It’s a Man’s Job: Income and the Gender Gap in Industrial Research

Karin Hoisl, Myriam Mariani

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    This study examines differences in income and job performance between women and men in creative, highly skilled jobs tasked with achieving technological inventions. By building on data pertaining to 9,692 inventors from 23 countries, this study shows that female inventors represent only 4.2% of total inventors, and they earn about 14% less than their male peers. The gap persists even when controlling for sources of heterogeneity, the selection of inventors into types of jobs and tasks, and potential parenthood, instrumented by exploiting a source of variation related to religious practices. The income gap is not associated with differences in the quality of the inventions that female and male inventors produce. Thus, even in this human capital–intensive profession, where capabilities and education are important assets, and productivity differentials can be observed, women earn less than men, though they contribute to the development of high-quality inventions as much as men do.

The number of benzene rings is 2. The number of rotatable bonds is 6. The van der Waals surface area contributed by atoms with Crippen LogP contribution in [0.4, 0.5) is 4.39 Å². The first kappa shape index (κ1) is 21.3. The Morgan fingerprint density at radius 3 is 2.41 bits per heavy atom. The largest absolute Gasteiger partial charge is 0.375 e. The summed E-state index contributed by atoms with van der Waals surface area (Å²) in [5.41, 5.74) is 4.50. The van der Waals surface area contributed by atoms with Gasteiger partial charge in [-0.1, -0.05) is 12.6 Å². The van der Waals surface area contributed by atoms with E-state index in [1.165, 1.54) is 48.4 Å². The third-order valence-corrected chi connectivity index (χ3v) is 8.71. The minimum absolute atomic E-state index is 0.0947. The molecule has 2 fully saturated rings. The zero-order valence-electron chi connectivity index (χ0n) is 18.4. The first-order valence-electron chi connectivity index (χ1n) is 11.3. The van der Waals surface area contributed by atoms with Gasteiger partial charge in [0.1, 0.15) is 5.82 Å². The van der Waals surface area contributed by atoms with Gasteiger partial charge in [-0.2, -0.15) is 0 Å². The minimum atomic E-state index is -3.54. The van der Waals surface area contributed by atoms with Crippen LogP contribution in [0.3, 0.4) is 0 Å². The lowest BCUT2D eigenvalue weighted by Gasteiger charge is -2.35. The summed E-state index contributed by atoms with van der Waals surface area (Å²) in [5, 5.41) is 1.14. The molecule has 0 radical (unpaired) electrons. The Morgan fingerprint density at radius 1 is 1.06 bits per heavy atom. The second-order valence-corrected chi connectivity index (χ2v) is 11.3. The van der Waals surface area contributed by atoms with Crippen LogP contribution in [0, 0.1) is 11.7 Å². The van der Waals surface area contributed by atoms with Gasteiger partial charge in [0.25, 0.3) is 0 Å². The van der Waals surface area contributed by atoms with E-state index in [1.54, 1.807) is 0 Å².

Original languageEnglish
    JournalManagement Science
    Issue number3
    Pages (from-to)766-790
    Number of pages25
    Publication statusPublished - Mar 2017


    • Research and Development
    • Innovation
    • Economics
    • Econometrics

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